Proof that Peter Jackson isn’t the greatest.
When 14-year-old Susie Salmon (Saoirse Ronan) is murdered, she watches from above as her family deals with her tragic death — and as her killer prepares to strike again. Torn between vengeance and healing, Susie’s loved ones are forever changed. Mark Wahlberg and Rachel Weisz star in Peter Jackson’s adaptation of Alice Sebold’s riveting best-selling novel; Susan Sarandon and Stanley Tucci co-star.
Now this is based off a n0vel, that I have never read. Before this movie was coming out I really wanted to go out and buy it but never got that far. But now after watching this I have decided I need to give the book a nice read.
Peter Jackson uses a lot of these great ways to lighten up the mood in this film. He uses a full pallet of rich color, lush music, and astonishing visual effects that will simply leave you in awe. When Susie is in the after world there is a lot of images to look at, yeah they may be a bit creepy and weird with their CGI look, but I felt like I was in a whole new world of love and beauty when these scenes were on.
There are some beautifully crafted suspenseful set pieces within this film as well. Scenes come up out of nowhere that just leave you on the edge of your seat not knowing what was going to happen next, and how it was going to happen.
The one big bad problem that the film has is that it can’t find a coherent approach to this story. At times its grim and the others its beauty, but it just didn’t work out real well. One minute I would be in this beautiful wonderland full of joy and happiness, then the next minute I would stuck watching this serial killer at all nutty, while the parents of Susie are still trying to investigate. The film should have just went with one whole approach and mood towards this film instead it tries to combine these two, and it doesn’t work at all.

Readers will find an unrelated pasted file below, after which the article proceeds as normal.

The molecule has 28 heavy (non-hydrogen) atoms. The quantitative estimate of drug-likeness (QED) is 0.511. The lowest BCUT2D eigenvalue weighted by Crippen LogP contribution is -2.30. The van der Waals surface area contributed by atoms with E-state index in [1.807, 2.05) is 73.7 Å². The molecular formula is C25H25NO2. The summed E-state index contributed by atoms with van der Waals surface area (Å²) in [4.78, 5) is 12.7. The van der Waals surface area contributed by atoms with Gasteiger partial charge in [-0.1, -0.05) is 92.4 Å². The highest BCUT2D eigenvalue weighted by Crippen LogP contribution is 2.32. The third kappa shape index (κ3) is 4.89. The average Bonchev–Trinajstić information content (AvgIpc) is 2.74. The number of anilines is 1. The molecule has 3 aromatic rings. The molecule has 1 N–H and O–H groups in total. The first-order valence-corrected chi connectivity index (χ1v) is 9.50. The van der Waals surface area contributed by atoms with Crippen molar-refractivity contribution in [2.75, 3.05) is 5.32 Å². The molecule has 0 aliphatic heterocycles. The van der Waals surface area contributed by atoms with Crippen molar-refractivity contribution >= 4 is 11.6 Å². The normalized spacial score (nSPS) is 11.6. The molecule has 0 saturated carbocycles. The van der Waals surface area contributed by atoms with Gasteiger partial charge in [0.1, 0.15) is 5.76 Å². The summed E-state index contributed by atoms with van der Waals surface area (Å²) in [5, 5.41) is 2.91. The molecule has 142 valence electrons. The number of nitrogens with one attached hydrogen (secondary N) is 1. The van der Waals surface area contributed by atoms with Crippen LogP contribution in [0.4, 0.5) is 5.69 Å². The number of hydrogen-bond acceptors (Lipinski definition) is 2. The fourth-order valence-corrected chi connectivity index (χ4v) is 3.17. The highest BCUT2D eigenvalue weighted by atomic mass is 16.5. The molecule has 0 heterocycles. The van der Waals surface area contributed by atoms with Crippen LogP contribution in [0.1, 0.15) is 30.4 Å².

The biggest problem, overall, is that in a movie that runs well over two hours, Jackson is so busy bombarding us with trippy post-death visuals that he forgot to include actual human relationships. There are maybe fifteen minutes of actual conversation between characters in the entire movie — and believe me, I’m not exaggerating. Everything else is given over to our perky dead girl running through CGI mountains and fields, or observing her mopey family, while the ponderous, constant, droning narration makes the whole thing feel like an illustrated audio book.
Wahlberg and Weisz are completely given really nothing at all, other than being just these cheesy one dimensional characters throughout the whole film. For me they could have been given more material, because these two have proved in the past that they can work with good material, if given it correctly. The best performance here is Stanley Tucci as the creepy serial killer. Every time he was on screen I was just scared and wondering to myself what was this man going to do next. There wasn’t one time that I didn’t believe that this man was a crazed and amazingly creepy neighbor. Ronan is OK in this role, as sometimes she is just seen as being scared, and at the same time just repeating these little monologues.
One last thing with this film is that it’s message about death, and the after life did not seem all that well brought out. It wasn’t that preachy, but it also wasn’t well brought out in the way it could have been with the source material it was given.
Consensus: The Lovely Bones has Peter Jackson’s visual flairs and a great performance from Tucci, but can’t find a coherent approach to its mood, and barely shows any other human emotion other than just being sad all the time.